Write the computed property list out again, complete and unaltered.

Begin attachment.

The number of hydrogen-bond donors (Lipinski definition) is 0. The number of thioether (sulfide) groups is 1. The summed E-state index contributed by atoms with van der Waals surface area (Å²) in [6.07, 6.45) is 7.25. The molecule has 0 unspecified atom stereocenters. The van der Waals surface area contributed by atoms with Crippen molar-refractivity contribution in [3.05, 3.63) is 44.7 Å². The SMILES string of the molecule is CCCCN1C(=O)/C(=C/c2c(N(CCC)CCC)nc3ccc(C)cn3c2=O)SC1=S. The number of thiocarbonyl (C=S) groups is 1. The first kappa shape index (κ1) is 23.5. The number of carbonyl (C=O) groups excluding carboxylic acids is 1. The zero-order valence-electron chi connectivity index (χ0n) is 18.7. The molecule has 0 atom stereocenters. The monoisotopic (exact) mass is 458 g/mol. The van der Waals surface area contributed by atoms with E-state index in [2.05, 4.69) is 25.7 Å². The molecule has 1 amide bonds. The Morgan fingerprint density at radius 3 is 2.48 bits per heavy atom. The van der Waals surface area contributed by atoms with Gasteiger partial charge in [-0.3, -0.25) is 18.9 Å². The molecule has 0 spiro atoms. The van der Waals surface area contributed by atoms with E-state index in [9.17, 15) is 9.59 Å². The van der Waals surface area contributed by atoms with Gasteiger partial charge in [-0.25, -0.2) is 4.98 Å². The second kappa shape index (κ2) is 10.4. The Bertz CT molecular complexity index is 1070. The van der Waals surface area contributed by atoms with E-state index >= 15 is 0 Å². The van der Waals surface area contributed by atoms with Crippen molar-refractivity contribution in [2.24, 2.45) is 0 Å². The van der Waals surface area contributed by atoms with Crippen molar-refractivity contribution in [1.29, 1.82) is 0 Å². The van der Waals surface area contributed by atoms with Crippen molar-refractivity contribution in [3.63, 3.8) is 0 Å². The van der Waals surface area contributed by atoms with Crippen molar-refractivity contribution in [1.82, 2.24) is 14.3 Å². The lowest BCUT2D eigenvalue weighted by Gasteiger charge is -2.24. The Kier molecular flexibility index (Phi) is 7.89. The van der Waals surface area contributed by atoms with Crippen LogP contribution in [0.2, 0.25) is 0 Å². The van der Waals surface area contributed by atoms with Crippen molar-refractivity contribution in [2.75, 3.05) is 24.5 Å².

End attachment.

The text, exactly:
The number of hydrogen-bond donors (Lipinski definition) is 0. The number of thioether (sulfide) groups is 1. The summed E-state index contributed by atoms with van der Waals surface area (Å²) in [6.07, 6.45) is 7.25. The molecule has 0 unspecified atom stereocenters. The van der Waals surface area contributed by atoms with Crippen molar-refractivity contribution in [3.05, 3.63) is 44.7 Å². The SMILES string of the molecule is CCCCN1C(=O)/C(=C/c2c(N(CCC)CCC)nc3ccc(C)cn3c2=O)SC1=S. The number of thiocarbonyl (C=S) groups is 1. The first kappa shape index (κ1) is 23.5. The number of carbonyl (C=O) groups excluding carboxylic acids is 1. The zero-order valence-electron chi connectivity index (χ0n) is 18.7. The molecule has 0 atom stereocenters. The monoisotopic (exact) mass is 458 g/mol. The van der Waals surface area contributed by atoms with E-state index in [2.05, 4.69) is 25.7 Å². The molecule has 1 amide bonds. The Morgan fingerprint density at radius 3 is 2.48 bits per heavy atom. The van der Waals surface area contributed by atoms with Gasteiger partial charge in [-0.3, -0.25) is 18.9 Å². The molecule has 0 spiro atoms. The van der Waals surface area contributed by atoms with E-state index in [9.17, 15) is 9.59 Å². The van der Waals surface area contributed by atoms with Gasteiger partial charge in [-0.25, -0.2) is 4.98 Å². The second kappa shape index (κ2) is 10.4. The Bertz CT molecular complexity index is 1070. The van der Waals surface area contributed by atoms with E-state index >= 15 is 0 Å². The van der Waals surface area contributed by atoms with Crippen molar-refractivity contribution in [2.24, 2.45) is 0 Å². The van der Waals surface area contributed by atoms with Crippen molar-refractivity contribution in [1.29, 1.82) is 0 Å². The van der Waals surface area contributed by atoms with Crippen molar-refractivity contribution in [3.63, 3.8) is 0 Å². The van der Waals surface area contributed by atoms with Crippen molar-refractivity contribution in [1.82, 2.24) is 14.3 Å². The lowest BCUT2D eigenvalue weighted by Gasteiger charge is -2.24. The Kier molecular flexibility index (Phi) is 7.89. The van der Waals surface area contributed by atoms with Crippen LogP contribution in [0.2, 0.25) is 0 Å². The van der Waals surface area contributed by atoms with Crippen molar-refractivity contribution in [2.75, 3.05) is 24.5 Å².